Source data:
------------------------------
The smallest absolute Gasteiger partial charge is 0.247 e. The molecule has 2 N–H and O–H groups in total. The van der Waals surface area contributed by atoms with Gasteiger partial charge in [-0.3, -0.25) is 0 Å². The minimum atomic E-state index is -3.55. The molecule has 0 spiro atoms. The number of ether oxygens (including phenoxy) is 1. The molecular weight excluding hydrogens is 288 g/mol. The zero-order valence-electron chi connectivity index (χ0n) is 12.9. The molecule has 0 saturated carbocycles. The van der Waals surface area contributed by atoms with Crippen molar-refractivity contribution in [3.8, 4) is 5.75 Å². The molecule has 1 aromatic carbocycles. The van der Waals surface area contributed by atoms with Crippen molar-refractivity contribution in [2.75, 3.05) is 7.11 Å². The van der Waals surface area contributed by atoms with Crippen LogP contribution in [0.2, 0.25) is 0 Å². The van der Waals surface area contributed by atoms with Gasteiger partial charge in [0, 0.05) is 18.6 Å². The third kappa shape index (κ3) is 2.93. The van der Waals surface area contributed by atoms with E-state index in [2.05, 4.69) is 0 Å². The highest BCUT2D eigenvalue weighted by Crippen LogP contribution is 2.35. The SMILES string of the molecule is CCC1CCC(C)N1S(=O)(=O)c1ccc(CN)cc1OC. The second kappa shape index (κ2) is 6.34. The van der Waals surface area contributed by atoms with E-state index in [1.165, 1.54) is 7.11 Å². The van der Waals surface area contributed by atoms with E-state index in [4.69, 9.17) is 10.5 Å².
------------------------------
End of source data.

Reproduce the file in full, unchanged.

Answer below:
The smallest absolute Gasteiger partial charge is 0.247 e. The molecule has 2 N–H and O–H groups in total. The van der Waals surface area contributed by atoms with Gasteiger partial charge in [-0.3, -0.25) is 0 Å². The minimum atomic E-state index is -3.55. The molecule has 0 spiro atoms. The number of ether oxygens (including phenoxy) is 1. The molecular weight excluding hydrogens is 288 g/mol. The zero-order valence-electron chi connectivity index (χ0n) is 12.9. The molecule has 0 saturated carbocycles. The van der Waals surface area contributed by atoms with Crippen molar-refractivity contribution in [3.8, 4) is 5.75 Å². The molecule has 1 aromatic carbocycles. The van der Waals surface area contributed by atoms with Crippen molar-refractivity contribution in [2.75, 3.05) is 7.11 Å². The van der Waals surface area contributed by atoms with Crippen LogP contribution in [0.2, 0.25) is 0 Å². The van der Waals surface area contributed by atoms with Gasteiger partial charge in [0, 0.05) is 18.6 Å². The third kappa shape index (κ3) is 2.93. The van der Waals surface area contributed by atoms with E-state index in [2.05, 4.69) is 0 Å². The highest BCUT2D eigenvalue weighted by Crippen LogP contribution is 2.35. The SMILES string of the molecule is CCC1CCC(C)N1S(=O)(=O)c1ccc(CN)cc1OC. The second kappa shape index (κ2) is 6.34. The van der Waals surface area contributed by atoms with E-state index in [1.165, 1.54) is 7.11 Å². The van der Waals surface area contributed by atoms with E-state index in [4.69, 9.17) is 10.5 Å².